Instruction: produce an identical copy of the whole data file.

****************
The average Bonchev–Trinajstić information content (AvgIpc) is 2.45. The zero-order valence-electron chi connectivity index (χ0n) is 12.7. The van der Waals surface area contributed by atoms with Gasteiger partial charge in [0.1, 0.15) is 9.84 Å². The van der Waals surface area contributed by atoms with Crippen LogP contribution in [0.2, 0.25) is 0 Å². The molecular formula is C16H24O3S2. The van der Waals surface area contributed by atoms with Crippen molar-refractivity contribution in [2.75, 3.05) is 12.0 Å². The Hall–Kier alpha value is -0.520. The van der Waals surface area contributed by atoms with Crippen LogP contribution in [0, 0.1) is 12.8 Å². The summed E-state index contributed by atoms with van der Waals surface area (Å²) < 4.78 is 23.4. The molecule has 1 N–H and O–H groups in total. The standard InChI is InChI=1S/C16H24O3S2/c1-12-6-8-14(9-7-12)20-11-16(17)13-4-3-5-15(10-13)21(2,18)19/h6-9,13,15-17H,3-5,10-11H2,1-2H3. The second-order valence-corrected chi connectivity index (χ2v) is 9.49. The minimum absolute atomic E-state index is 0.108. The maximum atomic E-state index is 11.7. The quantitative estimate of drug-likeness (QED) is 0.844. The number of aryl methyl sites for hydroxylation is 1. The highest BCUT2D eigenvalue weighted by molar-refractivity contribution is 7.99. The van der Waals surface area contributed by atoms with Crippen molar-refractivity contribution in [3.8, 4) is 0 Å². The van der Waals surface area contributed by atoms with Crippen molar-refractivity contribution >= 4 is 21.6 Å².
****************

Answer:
The average Bonchev–Trinajstić information content (AvgIpc) is 2.45. The zero-order valence-electron chi connectivity index (χ0n) is 12.7. The van der Waals surface area contributed by atoms with Gasteiger partial charge in [0.1, 0.15) is 9.84 Å². The van der Waals surface area contributed by atoms with Crippen LogP contribution in [0.2, 0.25) is 0 Å². The molecular formula is C16H24O3S2. The van der Waals surface area contributed by atoms with Crippen molar-refractivity contribution in [2.75, 3.05) is 12.0 Å². The Hall–Kier alpha value is -0.520. The van der Waals surface area contributed by atoms with Crippen LogP contribution in [0, 0.1) is 12.8 Å². The summed E-state index contributed by atoms with van der Waals surface area (Å²) < 4.78 is 23.4. The molecule has 1 N–H and O–H groups in total. The standard InChI is InChI=1S/C16H24O3S2/c1-12-6-8-14(9-7-12)20-11-16(17)13-4-3-5-15(10-13)21(2,18)19/h6-9,13,15-17H,3-5,10-11H2,1-2H3. The second-order valence-corrected chi connectivity index (χ2v) is 9.49. The minimum absolute atomic E-state index is 0.108. The maximum atomic E-state index is 11.7. The quantitative estimate of drug-likeness (QED) is 0.844. The number of aryl methyl sites for hydroxylation is 1. The highest BCUT2D eigenvalue weighted by molar-refractivity contribution is 7.99. The van der Waals surface area contributed by atoms with Crippen molar-refractivity contribution in [3.8, 4) is 0 Å². The van der Waals surface area contributed by atoms with Crippen molar-refractivity contribution >= 4 is 21.6 Å².